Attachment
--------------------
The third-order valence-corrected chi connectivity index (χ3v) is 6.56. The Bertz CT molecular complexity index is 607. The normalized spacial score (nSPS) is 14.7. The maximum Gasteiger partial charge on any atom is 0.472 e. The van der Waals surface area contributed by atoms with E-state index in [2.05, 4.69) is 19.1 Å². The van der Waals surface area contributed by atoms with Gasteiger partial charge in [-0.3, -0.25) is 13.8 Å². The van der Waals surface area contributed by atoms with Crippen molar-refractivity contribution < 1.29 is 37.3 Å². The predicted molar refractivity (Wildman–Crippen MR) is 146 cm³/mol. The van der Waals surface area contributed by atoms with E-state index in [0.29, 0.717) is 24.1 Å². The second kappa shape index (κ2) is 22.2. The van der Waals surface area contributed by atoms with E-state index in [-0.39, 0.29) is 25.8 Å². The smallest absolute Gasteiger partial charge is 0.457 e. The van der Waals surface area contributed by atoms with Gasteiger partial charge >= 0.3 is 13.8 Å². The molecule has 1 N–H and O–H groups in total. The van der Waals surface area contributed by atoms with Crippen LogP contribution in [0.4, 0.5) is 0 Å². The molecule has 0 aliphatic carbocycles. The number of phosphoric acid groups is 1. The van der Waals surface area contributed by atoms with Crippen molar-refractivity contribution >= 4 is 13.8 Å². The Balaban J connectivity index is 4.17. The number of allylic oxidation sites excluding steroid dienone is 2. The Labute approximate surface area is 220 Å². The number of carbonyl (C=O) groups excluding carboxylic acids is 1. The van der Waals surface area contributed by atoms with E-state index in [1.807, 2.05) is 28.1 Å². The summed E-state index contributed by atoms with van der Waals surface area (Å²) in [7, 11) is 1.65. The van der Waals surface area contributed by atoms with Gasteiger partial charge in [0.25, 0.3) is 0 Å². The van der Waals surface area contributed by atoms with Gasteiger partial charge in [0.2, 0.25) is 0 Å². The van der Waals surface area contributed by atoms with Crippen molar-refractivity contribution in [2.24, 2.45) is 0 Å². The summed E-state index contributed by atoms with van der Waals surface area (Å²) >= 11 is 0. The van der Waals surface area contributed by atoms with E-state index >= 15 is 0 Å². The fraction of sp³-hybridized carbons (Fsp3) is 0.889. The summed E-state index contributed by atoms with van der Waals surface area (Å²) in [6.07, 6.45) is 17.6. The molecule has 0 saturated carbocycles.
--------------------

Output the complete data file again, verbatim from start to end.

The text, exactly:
The third-order valence-corrected chi connectivity index (χ3v) is 6.56. The Bertz CT molecular complexity index is 607. The normalized spacial score (nSPS) is 14.7. The maximum Gasteiger partial charge on any atom is 0.472 e. The van der Waals surface area contributed by atoms with E-state index in [2.05, 4.69) is 19.1 Å². The van der Waals surface area contributed by atoms with Gasteiger partial charge in [-0.3, -0.25) is 13.8 Å². The van der Waals surface area contributed by atoms with Crippen molar-refractivity contribution < 1.29 is 37.3 Å². The predicted molar refractivity (Wildman–Crippen MR) is 146 cm³/mol. The van der Waals surface area contributed by atoms with E-state index in [0.29, 0.717) is 24.1 Å². The second kappa shape index (κ2) is 22.2. The van der Waals surface area contributed by atoms with E-state index in [-0.39, 0.29) is 25.8 Å². The smallest absolute Gasteiger partial charge is 0.457 e. The van der Waals surface area contributed by atoms with Gasteiger partial charge >= 0.3 is 13.8 Å². The molecule has 1 N–H and O–H groups in total. The van der Waals surface area contributed by atoms with Crippen LogP contribution in [0.4, 0.5) is 0 Å². The molecule has 0 aliphatic carbocycles. The number of phosphoric acid groups is 1. The van der Waals surface area contributed by atoms with Crippen molar-refractivity contribution >= 4 is 13.8 Å². The Balaban J connectivity index is 4.17. The number of allylic oxidation sites excluding steroid dienone is 2. The Labute approximate surface area is 220 Å². The number of carbonyl (C=O) groups excluding carboxylic acids is 1. The van der Waals surface area contributed by atoms with E-state index in [1.807, 2.05) is 28.1 Å². The summed E-state index contributed by atoms with van der Waals surface area (Å²) in [7, 11) is 1.65. The van der Waals surface area contributed by atoms with Gasteiger partial charge in [0.25, 0.3) is 0 Å². The van der Waals surface area contributed by atoms with Gasteiger partial charge in [0.2, 0.25) is 0 Å². The van der Waals surface area contributed by atoms with Crippen molar-refractivity contribution in [2.24, 2.45) is 0 Å². The summed E-state index contributed by atoms with van der Waals surface area (Å²) >= 11 is 0. The van der Waals surface area contributed by atoms with E-state index >= 15 is 0 Å². The fraction of sp³-hybridized carbons (Fsp3) is 0.889. The summed E-state index contributed by atoms with van der Waals surface area (Å²) in [6.07, 6.45) is 17.6. The molecule has 0 saturated carbocycles.